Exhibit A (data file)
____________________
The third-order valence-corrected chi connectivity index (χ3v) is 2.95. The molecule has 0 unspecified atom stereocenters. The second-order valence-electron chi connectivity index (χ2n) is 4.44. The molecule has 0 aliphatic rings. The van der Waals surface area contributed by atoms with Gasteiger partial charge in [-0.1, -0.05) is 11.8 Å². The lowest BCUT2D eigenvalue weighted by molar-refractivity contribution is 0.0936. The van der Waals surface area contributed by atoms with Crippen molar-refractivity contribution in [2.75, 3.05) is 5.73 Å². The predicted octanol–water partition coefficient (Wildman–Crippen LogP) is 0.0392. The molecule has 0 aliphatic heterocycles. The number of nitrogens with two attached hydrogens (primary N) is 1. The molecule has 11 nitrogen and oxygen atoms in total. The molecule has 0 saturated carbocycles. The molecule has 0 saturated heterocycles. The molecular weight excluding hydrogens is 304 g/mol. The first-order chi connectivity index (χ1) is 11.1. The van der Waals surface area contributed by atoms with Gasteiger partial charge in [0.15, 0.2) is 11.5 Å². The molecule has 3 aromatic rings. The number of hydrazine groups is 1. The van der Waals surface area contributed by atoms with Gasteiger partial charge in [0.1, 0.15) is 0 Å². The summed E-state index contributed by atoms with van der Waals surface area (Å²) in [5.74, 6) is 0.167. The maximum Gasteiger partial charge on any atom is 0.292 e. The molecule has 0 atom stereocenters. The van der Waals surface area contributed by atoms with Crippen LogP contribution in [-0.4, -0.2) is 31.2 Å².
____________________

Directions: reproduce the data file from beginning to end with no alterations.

The third-order valence-corrected chi connectivity index (χ3v) is 2.95. The molecule has 0 unspecified atom stereocenters. The second-order valence-electron chi connectivity index (χ2n) is 4.44. The molecule has 0 aliphatic rings. The van der Waals surface area contributed by atoms with Gasteiger partial charge in [-0.1, -0.05) is 11.8 Å². The lowest BCUT2D eigenvalue weighted by molar-refractivity contribution is 0.0936. The van der Waals surface area contributed by atoms with Crippen molar-refractivity contribution in [2.75, 3.05) is 5.73 Å². The predicted octanol–water partition coefficient (Wildman–Crippen LogP) is 0.0392. The molecule has 0 aliphatic heterocycles. The number of nitrogens with two attached hydrogens (primary N) is 1. The molecule has 11 nitrogen and oxygen atoms in total. The molecule has 0 saturated carbocycles. The molecule has 0 saturated heterocycles. The molecular weight excluding hydrogens is 304 g/mol. The first-order chi connectivity index (χ1) is 11.1. The van der Waals surface area contributed by atoms with Gasteiger partial charge in [0.15, 0.2) is 11.5 Å². The molecule has 3 aromatic rings. The number of hydrazine groups is 1. The van der Waals surface area contributed by atoms with Gasteiger partial charge in [0.1, 0.15) is 0 Å². The summed E-state index contributed by atoms with van der Waals surface area (Å²) in [5.74, 6) is 0.167. The maximum Gasteiger partial charge on any atom is 0.292 e. The molecule has 0 atom stereocenters. The van der Waals surface area contributed by atoms with Crippen LogP contribution in [-0.4, -0.2) is 31.2 Å².